We also ought to look within our homes, our religious organizations, our churches, our corporations, and our educational institutions for answers to family instability.
Enlightened leaders know that the Gross Social Progress (GSP) of nations is a function of family social and economic stability. Equitable opportunities for educational development and meaningful employment are essential to attain and sustain family stability.
Notwithstanding; a ‘new individualism’ has invaded the modern family. Parents’ pre–occupation with work (the economics of survival) and careers create inadvertent opportunities for children and young adults to gain early independence before they are fully equipped to make ‘life changing’ decisions regarding their safety and futures.
The family is the tree from which all members of society have blossomed. The communist, the socialist, the dictator, the conservative, the liberal, the democrat, and the republican came from within families. The judge, the lawyer, the policeman, the delinquent, and the offender all are the products of families.
The scientist, the engineer, the doctor, the nurse, the principal, the teacher, and the student all have their roots within the family. The murderer and the victim also have roots within the family foundation. The family then becomes the first place to look when something goes wrong in society. Where, when, and how do human beings develop patterns of unsocial behavior?
The socialization process begins with our childhood nurturing and development. From the moment a child is born, he or she begins to experience the effects of his or her first social environment – the home. The traditional and cardinal rules for raising children are good manners, personal discipline, responsibility, and respect for others who are directly or indirectly responsible for their care. Family love and care for each other are the hallmark of family relations, particularly in caring for infants and elder family members.
Respect for family elders and uniformed members of society were, at one time, customary within families. In other words, social behavior was once, and is today, paramount to the stability of the family and to society. Parents that care for their children promote early understanding of God’s counsel (Romans 12:16).
In generations past, the family offered its members a more crowded centralized unit which operated within a framework of moral and social principles and values. The growing child’s many hours in school allowed for teachers to be significant influences on his or her behavior. Peer pressure was less significant and the influence of schoolmates was generally positive.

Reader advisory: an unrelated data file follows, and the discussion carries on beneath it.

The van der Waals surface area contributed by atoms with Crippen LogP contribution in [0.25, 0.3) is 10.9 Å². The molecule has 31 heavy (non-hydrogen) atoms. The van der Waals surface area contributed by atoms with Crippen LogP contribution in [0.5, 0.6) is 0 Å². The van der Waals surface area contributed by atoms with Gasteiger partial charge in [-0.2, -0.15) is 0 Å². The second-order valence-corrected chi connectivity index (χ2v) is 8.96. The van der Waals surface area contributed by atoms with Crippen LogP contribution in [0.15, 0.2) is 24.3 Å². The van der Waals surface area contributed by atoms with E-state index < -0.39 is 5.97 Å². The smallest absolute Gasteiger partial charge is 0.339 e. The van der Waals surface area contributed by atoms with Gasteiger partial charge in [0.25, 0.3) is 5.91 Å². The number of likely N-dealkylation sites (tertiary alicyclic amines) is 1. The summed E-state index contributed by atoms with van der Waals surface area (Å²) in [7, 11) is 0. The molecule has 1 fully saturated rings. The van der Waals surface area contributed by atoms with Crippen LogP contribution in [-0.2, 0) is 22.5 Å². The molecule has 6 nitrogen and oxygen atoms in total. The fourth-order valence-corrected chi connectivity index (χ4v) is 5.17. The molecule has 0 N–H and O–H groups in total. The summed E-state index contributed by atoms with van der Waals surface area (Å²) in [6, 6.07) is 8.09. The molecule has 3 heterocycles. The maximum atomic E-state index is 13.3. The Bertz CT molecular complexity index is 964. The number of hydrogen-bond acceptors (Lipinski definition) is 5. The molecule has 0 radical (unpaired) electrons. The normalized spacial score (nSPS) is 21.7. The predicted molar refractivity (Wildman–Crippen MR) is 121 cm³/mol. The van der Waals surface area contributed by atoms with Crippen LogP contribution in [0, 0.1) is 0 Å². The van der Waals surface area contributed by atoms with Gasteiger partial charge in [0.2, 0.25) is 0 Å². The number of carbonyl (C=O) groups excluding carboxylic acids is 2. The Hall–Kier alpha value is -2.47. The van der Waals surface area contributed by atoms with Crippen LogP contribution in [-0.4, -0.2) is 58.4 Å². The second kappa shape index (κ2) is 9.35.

In our modern era, youth are susceptible to, and often engage in, social behaviors that society labels as delinquent. In extreme circumstances society labels youth behavior as adult criminal behavior, which exacts a great cost to society in its attempt to reform or correct, by a process of incarceration and rehabilitation.
Youths are more susceptible largely during the teenage years, because of the greater influence of their peers compared to that of their parents? Negative social behavior is a concern in modern societies, despite great moral efforts by parents and family members to train and discipline children. The decline in youth behaviors may have links to a need to escape from family violence, abuse, loneliness, despair, depression, and/or boredom. Our ‘materially driven life’ may also have an impact on the value system of our youths. Paradoxically, the family unit ought to provide the most stable and nurturing environment within which to grow.
This stability within the family is important, because it translates to stability in society as well. Families in our highly mobile era may not view themselves as integral building blocks of societies, but they are the building blocks of society, with children at the nucleus.
This intrinsic link between family and society is evident when the breakdown in the family and consequential breakdown in society is observed. Problems affecting the modern family result from a shift from family cohesion, as a unit in society, to the nuclear family, in which its members strive for greater independence as opposed to interdependence.
Modern enlightenment seems to take us further apart from our responsibility toward each other, as our first and foremost ‘spiritual duty.’ Our family responsibilities begin with marriage bonds, which are the central bonds within the family unit (Matthew 19:5–6). When we can, with some ease, break the bonds of marriage, which are spiritual bonds, the breaking of all other bonds becomes second nature to us.
If our ultimate social goal is to develop stable societies, we should begin with a fundamental understanding of the bonds we break and develop strategies to overcome our failings, because we cannot engender highly socialized societies apart from highly socialized families.
Many of us encounter difficulties in maintaining family bonds, such as love, marriage, loyalty, trust, friendship, and unity that enable family and society cohesion, but the breaking of bonds is rarely intentional. The integrity of these bonds provides the foundation for successful marriages, raising children and building strong families in society. As we mature, we begin to understand the consequences of broken bonds, not just for ourselves, but for others as well.
We then become acutely aware of the impact on our children, our friends, our employers, our employees, our neighbors, our nations, the environment, and the international community as we strive to elevate ourselves in the light of God. The need for Spiritual enlightenment will increase in our modern era as families struggle to meet the demands of volatile careers, work, caring for children and older parents, and building an economic base for the future.
— The family is the tree from which all members of society have blossomed.
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